Duluth – With the state expected to pass a hefty bonding bill in the coming legislative session, Lt. Gov. Peggy Flanagan came to town to see what’s worked in the past.
As affordable housing grows more scarce in Duluth and other cities across the state, Flanagan and representatives from Minnesota Housing visited the city Thursday to check out public and private developments that have received money from the state in recent years.
And at both stops on her quick trip north, the residents she met expressed similar feelings: gratitude and an urgency for more funding to assist others in need of affordable housing.
At Lutheran Social Service’s Center for Changing Lives on E. Superior Street, where 20 units are for homeless youths, the lieutenant governor met Joshua Kortes and Mercedes Moore, who live at the center.
The Center for Changing Lives received $4.1 million from Minnesota Housing through state housing infrastructure bonds in 2015.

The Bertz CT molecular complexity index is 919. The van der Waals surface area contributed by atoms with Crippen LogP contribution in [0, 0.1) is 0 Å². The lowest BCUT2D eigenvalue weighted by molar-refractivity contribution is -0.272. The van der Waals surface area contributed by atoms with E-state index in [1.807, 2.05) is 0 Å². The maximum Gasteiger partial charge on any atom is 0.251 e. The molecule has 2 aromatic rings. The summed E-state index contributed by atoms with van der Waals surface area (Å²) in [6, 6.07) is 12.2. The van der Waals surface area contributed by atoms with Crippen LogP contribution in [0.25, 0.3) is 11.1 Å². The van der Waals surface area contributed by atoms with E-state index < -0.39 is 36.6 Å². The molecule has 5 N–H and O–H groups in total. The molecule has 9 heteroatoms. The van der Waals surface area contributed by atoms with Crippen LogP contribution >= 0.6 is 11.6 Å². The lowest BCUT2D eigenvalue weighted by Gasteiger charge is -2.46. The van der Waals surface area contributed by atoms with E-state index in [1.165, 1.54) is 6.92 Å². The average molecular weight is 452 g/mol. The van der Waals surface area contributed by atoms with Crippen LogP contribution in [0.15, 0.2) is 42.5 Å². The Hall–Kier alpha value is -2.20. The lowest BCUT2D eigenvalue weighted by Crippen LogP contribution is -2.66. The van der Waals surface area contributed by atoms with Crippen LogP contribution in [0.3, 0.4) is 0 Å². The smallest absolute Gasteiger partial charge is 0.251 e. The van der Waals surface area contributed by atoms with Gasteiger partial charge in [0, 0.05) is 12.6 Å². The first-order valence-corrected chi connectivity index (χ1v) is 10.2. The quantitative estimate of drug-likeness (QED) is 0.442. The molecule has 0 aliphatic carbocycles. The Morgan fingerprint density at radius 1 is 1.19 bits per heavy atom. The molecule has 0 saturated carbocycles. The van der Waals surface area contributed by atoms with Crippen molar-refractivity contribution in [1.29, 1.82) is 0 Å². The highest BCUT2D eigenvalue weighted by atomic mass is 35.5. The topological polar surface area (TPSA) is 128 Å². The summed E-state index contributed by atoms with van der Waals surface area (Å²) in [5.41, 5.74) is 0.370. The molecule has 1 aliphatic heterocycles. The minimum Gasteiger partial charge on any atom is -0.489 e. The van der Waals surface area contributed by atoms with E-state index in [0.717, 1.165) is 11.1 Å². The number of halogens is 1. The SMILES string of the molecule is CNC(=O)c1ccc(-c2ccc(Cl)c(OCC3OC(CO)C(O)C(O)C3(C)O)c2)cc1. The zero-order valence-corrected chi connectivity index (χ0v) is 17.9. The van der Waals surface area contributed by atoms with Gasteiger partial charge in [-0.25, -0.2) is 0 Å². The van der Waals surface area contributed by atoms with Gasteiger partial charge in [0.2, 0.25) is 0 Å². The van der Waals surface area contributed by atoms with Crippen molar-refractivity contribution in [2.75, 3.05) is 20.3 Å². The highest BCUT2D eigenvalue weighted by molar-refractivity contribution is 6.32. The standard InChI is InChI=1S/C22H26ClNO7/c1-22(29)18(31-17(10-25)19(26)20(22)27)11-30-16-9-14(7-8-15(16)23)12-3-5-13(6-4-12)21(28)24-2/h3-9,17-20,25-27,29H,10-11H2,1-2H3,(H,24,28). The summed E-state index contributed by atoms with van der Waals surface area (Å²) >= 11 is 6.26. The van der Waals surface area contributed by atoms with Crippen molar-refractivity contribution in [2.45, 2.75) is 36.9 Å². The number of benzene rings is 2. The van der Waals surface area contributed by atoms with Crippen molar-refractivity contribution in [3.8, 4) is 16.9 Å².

With his 4-month-old daughter bouncing in his lap, Kortes choked up describing his experience being homeless as a young teen. When he connected with the center, he said he was finally given a chance to “get my life together a little, bit by bit.”
“Now I’ve got a family, and we’ve got a home,” he said. “And we’ve got people who have got our backs.”
Similarly, at Ramsey Manor — a publicly owned building that received $1.4 million in bonding money to make crucial repairs and improvements — residents took turns telling their tales of misfortune, addiction and loss that ended happily because they were able to find a safe, affordable place to live.
Flanagan said the issue of housing is near and dear to her heart. Growing up in St. Louis Park, her mother used a Section 8 voucher to help pay rent.
“We’re really grateful to be able to highlight a place and space that’s working for community members and families — and to lift up the fact that we absolutely need more dollars that are going towards housing, for the full spectrum of needs out there,” Flanagan said.
Four housing developments in Duluth have requested funding or low-income housing tax credits from the state this year, according to Minnesota Housing. Awards and recommendations will be announced after a Nov. 21 board meeting. The agency will accept new requests for future projects in 2020 based on the bonding bill passed by the Legislature and governor.